Bad faith talks
May’s deal might be dead in the water, but her government is shambling ever onwards. With Labour’s no-confidence motion defeated by 325 votes to 306, the Prime Minister is inviting MPs from all parties to give their views on how the Brexit deadlock can be broken - an offer Jeremy Corbyn has so far refused.
As Conservative MP Heidi Allen notes, May’s red lines are still in place. This is an effort to find common ground where none exists; it’s a way of taking time off the clock while appearing to be acting in good faith.
Corbyn, meanwhile, should follow his party’s policy and declare support for a referendum. With his attempt to secure a general election ending in failure, it’s time for the Labour leader to put his weight behind a People’s Vote and let the British public resolve the deadlock Parliament can’t.
Tweet of the Day
After the rejection of May’s deal, and the Government’s survival of yesterday’s vote of no confidence, David Lammy makes it clear that there is only one sensible option left: A People’s Vote.
Video of the Day
Customs Union won’t solve our problems
Westminster appears to be wondering if a permanent customs union with the EU might be able to break the parliamentary deadlock. This seems unlikely. Theresa May is deadset against it, while Jeremy Corbyn wants a model where the UK would have a say in EU trade negotiations, and room to lavish state aid on British companies - something the bloc is unwilling to offer.
Perhaps more importantly, a customs union would leave us a rule-taker unable to set our own independent trade policy - something that could split the Conservative party down the middle. It would do nothing for our services industries which rely on single market rules. It would not resolve the issues with the Irish backstop, instead merely locking in one of its least popular aspects. And the customs union as it stands would not give us access to markets without a reciprocal deal; it just removes our tariffs in a one-sided relationship.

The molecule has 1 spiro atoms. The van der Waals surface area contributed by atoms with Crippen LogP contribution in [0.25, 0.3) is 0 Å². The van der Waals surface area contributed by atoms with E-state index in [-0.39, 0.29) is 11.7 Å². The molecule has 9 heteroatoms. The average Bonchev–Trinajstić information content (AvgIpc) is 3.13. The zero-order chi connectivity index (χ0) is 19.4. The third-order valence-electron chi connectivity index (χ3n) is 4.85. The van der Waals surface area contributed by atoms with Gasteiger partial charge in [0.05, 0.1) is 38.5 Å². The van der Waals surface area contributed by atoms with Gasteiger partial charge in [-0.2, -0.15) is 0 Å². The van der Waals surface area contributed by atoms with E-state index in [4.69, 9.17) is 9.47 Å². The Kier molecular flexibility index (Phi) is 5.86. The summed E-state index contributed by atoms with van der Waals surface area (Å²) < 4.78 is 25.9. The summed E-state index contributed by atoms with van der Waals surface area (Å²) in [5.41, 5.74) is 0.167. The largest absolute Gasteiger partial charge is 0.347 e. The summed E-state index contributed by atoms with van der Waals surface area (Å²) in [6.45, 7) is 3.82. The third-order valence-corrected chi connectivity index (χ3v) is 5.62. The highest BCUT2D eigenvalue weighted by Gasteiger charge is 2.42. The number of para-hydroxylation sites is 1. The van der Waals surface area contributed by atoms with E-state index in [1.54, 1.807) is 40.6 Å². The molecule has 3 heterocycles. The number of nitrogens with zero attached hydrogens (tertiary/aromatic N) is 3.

Quote of the Day
“It felt like she got that we need to change. But today it was: ‘I’ll talk to people, but my red lines are still there.’ And that’s not going to work at all.”
Conservative MP Heidi Allen dismisses Theresa May’s half-hearted attempts at cross-party talks.
Extend A50 for a People’s Vote
With the Brexit deadline nearing and no-deal still very much on the table, the EU is beginning to come around to the idea of extending the Article 50 period. French Europe minister Nathalie Loiseau said that an arrangement could be found depending on the purpose of the extension, although we’d need a better reason than trying to force an unworkable expiry date into the backstop. Here’s one: time to arrange and hold a People’s Vote to resolve this Brexit mess once and for all.
More Brexit news…
Today, Thursday 17th January
|09.30||ONS: Government debt and deficit figures|
|09.30||ONS: Overseas travel and tourism figures|
Tomorrow, Friday 18th January
|09.30||ONS: Profitability of UK companies|
|09.30||ONS: Retail sales figures|